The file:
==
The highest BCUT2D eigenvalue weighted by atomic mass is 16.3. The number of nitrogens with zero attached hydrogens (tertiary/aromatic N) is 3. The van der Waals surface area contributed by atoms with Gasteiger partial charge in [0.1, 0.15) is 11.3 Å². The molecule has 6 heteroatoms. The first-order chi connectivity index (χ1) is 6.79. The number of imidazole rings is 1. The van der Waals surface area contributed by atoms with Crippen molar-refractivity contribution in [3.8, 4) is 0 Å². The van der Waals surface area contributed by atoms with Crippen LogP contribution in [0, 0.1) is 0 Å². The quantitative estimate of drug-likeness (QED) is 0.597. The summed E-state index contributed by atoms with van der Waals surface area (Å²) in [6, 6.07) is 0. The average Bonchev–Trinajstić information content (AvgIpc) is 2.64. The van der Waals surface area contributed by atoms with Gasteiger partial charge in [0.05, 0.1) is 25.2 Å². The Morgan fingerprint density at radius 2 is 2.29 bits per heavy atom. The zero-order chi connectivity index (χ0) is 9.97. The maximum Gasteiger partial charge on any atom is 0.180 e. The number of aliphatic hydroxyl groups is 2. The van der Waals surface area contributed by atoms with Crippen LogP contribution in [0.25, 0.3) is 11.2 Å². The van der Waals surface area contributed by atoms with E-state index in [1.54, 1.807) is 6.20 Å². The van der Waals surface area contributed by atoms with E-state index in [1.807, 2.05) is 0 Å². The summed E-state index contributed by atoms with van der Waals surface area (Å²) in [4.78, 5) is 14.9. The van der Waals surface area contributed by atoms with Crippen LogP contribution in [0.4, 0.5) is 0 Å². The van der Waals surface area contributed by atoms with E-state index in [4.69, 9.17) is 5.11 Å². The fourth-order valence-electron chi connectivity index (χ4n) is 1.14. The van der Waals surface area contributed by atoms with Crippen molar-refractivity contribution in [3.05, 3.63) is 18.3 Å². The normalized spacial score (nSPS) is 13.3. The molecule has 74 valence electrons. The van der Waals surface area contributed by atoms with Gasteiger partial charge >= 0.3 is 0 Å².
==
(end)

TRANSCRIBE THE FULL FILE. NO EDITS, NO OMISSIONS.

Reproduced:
The highest BCUT2D eigenvalue weighted by atomic mass is 16.3. The number of nitrogens with zero attached hydrogens (tertiary/aromatic N) is 3. The van der Waals surface area contributed by atoms with Gasteiger partial charge in [0.1, 0.15) is 11.3 Å². The molecule has 6 heteroatoms. The first-order chi connectivity index (χ1) is 6.79. The number of imidazole rings is 1. The van der Waals surface area contributed by atoms with Crippen molar-refractivity contribution in [3.8, 4) is 0 Å². The van der Waals surface area contributed by atoms with Crippen LogP contribution in [0, 0.1) is 0 Å². The quantitative estimate of drug-likeness (QED) is 0.597. The summed E-state index contributed by atoms with van der Waals surface area (Å²) in [6, 6.07) is 0. The average Bonchev–Trinajstić information content (AvgIpc) is 2.64. The van der Waals surface area contributed by atoms with Gasteiger partial charge in [0.05, 0.1) is 25.2 Å². The Morgan fingerprint density at radius 2 is 2.29 bits per heavy atom. The zero-order chi connectivity index (χ0) is 9.97. The maximum Gasteiger partial charge on any atom is 0.180 e. The number of aliphatic hydroxyl groups is 2. The van der Waals surface area contributed by atoms with Crippen LogP contribution in [0.25, 0.3) is 11.2 Å². The van der Waals surface area contributed by atoms with E-state index in [1.54, 1.807) is 6.20 Å². The van der Waals surface area contributed by atoms with E-state index in [1.807, 2.05) is 0 Å². The summed E-state index contributed by atoms with van der Waals surface area (Å²) in [4.78, 5) is 14.9. The van der Waals surface area contributed by atoms with Crippen LogP contribution in [0.4, 0.5) is 0 Å². The van der Waals surface area contributed by atoms with E-state index in [4.69, 9.17) is 5.11 Å². The fourth-order valence-electron chi connectivity index (χ4n) is 1.14. The van der Waals surface area contributed by atoms with Crippen molar-refractivity contribution in [3.05, 3.63) is 18.3 Å². The normalized spacial score (nSPS) is 13.3. The molecule has 74 valence electrons. The van der Waals surface area contributed by atoms with Gasteiger partial charge >= 0.3 is 0 Å².